Only allowing "smart" people to vote means that we would effectively stop being a democracy. There are endless reasons to argue for one group or another not being sufficiently educated or informed to make a good decision, but when you cancel all those people out who are you left with? If one or two percent of the population is voting, how are we any different then an oligarchy or a plutocracy? Why not just find the "smartest" people in a country and have them run a monarchy or aristocracy together?

Oh wait, that didn't work out to well did it? You would get a century or two or enlightened rulers and then a century or two of madness, corruption, and barbarism with mediocrity in the middle. Not such a different result then a democracy, except that most people have no stake in the government. I also remember that a lot of those governments ended with a whole lot of people getting their heads chops off and a number of years out outright anarchy.

I prefer the inefficient and ineffective mess that is democracy. It may not be able to deal with big issues well or quickly, but it also reduces the speed and efficiency or really bad and damaging policies. That gives a population some time and breathing room to change course before it is too late.

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Response to A good non voter Nov. 7th, 2012 @ 09:46 PM Reply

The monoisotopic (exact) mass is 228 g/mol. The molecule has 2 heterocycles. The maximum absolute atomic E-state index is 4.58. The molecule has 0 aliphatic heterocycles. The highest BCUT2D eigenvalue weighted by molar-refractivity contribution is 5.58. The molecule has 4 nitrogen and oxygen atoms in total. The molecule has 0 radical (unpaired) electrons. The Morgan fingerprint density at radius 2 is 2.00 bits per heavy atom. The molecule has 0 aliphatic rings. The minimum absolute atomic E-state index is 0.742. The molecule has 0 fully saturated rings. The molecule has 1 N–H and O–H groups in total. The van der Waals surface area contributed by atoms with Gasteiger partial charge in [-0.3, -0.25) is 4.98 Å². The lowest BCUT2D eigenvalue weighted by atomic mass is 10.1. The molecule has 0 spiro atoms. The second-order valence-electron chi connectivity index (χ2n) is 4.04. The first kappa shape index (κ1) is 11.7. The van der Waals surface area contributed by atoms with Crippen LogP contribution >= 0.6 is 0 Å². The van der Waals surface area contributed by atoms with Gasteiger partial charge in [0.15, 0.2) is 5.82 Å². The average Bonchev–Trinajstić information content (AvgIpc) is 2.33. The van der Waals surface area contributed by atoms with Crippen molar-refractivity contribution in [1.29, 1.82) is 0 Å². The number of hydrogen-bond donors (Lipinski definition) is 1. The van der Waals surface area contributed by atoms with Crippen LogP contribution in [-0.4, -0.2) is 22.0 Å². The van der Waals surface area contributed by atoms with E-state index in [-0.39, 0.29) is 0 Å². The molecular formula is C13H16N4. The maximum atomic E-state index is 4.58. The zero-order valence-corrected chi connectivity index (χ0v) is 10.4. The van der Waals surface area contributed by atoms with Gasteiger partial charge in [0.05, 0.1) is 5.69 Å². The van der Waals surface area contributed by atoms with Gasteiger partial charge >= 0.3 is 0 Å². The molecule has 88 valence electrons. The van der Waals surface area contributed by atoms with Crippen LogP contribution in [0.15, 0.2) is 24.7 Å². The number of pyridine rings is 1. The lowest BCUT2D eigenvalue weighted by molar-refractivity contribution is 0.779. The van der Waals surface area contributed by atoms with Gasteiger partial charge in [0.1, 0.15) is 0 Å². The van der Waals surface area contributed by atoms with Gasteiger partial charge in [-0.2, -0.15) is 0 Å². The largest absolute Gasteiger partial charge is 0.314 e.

At 11/7/12 09:40 PM, DaKnOb3 wrote: Only allowing "smart" people to vote means that we would effectively stop being a democracy.

Let me just stop you right there because the USA was never a Democracy it is officially a Republic.


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Response to A good non voter Nov. 7th, 2012 @ 10:02 PM Reply

Most working class Americans don't have the time to research a politician's views, fiscal plans, foreign policy, etc. Uninformed citizens either just vote by party or don't vote at all. Really the most important thing to consider when voting for a candidate on the national level is foreign policy. Your local government legislation generally has a much greater impact on schools, roads, fire departments/police, amendments and pretty much all the spending throughout your entire county.

However, when I lived in Jax beach, funding given to rebuild all of our roads and freshen up our public schools was federal dollars from the Obama stimulus. That's an example of using government spending to boost circulation and consumer spending in a period of recession, an economically liberal alternative to tax cuts.

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Response to A good non voter Nov. 7th, 2012 @ 10:02 PM Reply

At 11/7/12 09:46 PM, leanlifter1 wrote:
At 11/7/12 09:40 PM, DaKnOb3 wrote: Only allowing "smart" people to vote means that we would effectively stop being a democracy.
Let me just stop you right there because the USA was never a Democracy it is officially a Republic.